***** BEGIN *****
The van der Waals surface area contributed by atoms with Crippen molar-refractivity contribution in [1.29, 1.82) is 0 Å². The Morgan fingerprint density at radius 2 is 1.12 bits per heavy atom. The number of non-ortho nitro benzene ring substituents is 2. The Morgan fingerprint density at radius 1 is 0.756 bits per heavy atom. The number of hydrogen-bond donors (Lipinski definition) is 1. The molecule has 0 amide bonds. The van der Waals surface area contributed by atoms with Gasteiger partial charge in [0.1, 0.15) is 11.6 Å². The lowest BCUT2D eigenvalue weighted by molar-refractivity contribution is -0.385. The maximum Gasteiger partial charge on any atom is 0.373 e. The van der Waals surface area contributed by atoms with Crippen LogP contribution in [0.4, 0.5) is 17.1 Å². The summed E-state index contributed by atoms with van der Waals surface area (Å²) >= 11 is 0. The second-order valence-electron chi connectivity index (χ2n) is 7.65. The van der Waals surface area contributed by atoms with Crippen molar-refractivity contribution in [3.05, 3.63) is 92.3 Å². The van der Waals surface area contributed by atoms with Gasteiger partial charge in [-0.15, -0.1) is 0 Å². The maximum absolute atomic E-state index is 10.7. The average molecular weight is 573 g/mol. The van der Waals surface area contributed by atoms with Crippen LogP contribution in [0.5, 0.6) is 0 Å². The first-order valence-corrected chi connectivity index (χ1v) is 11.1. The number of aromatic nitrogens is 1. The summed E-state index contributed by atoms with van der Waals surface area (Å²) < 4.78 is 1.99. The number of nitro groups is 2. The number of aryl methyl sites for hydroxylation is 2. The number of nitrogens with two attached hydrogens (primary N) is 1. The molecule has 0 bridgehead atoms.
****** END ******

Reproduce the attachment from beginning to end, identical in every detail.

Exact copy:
The van der Waals surface area contributed by atoms with Crippen molar-refractivity contribution in [1.29, 1.82) is 0 Å². The Morgan fingerprint density at radius 2 is 1.12 bits per heavy atom. The number of non-ortho nitro benzene ring substituents is 2. The Morgan fingerprint density at radius 1 is 0.756 bits per heavy atom. The number of hydrogen-bond donors (Lipinski definition) is 1. The molecule has 0 amide bonds. The van der Waals surface area contributed by atoms with Gasteiger partial charge in [0.1, 0.15) is 11.6 Å². The lowest BCUT2D eigenvalue weighted by molar-refractivity contribution is -0.385. The maximum Gasteiger partial charge on any atom is 0.373 e. The van der Waals surface area contributed by atoms with Crippen LogP contribution in [0.4, 0.5) is 17.1 Å². The summed E-state index contributed by atoms with van der Waals surface area (Å²) >= 11 is 0. The second-order valence-electron chi connectivity index (χ2n) is 7.65. The van der Waals surface area contributed by atoms with Crippen molar-refractivity contribution in [3.05, 3.63) is 92.3 Å². The van der Waals surface area contributed by atoms with Gasteiger partial charge in [-0.15, -0.1) is 0 Å². The maximum absolute atomic E-state index is 10.7. The average molecular weight is 573 g/mol. The van der Waals surface area contributed by atoms with Crippen LogP contribution in [0.5, 0.6) is 0 Å². The first-order valence-corrected chi connectivity index (χ1v) is 11.1. The number of aromatic nitrogens is 1. The summed E-state index contributed by atoms with van der Waals surface area (Å²) < 4.78 is 1.99. The number of nitro groups is 2. The number of aryl methyl sites for hydroxylation is 2. The number of nitrogens with two attached hydrogens (primary N) is 1. The molecule has 0 bridgehead atoms.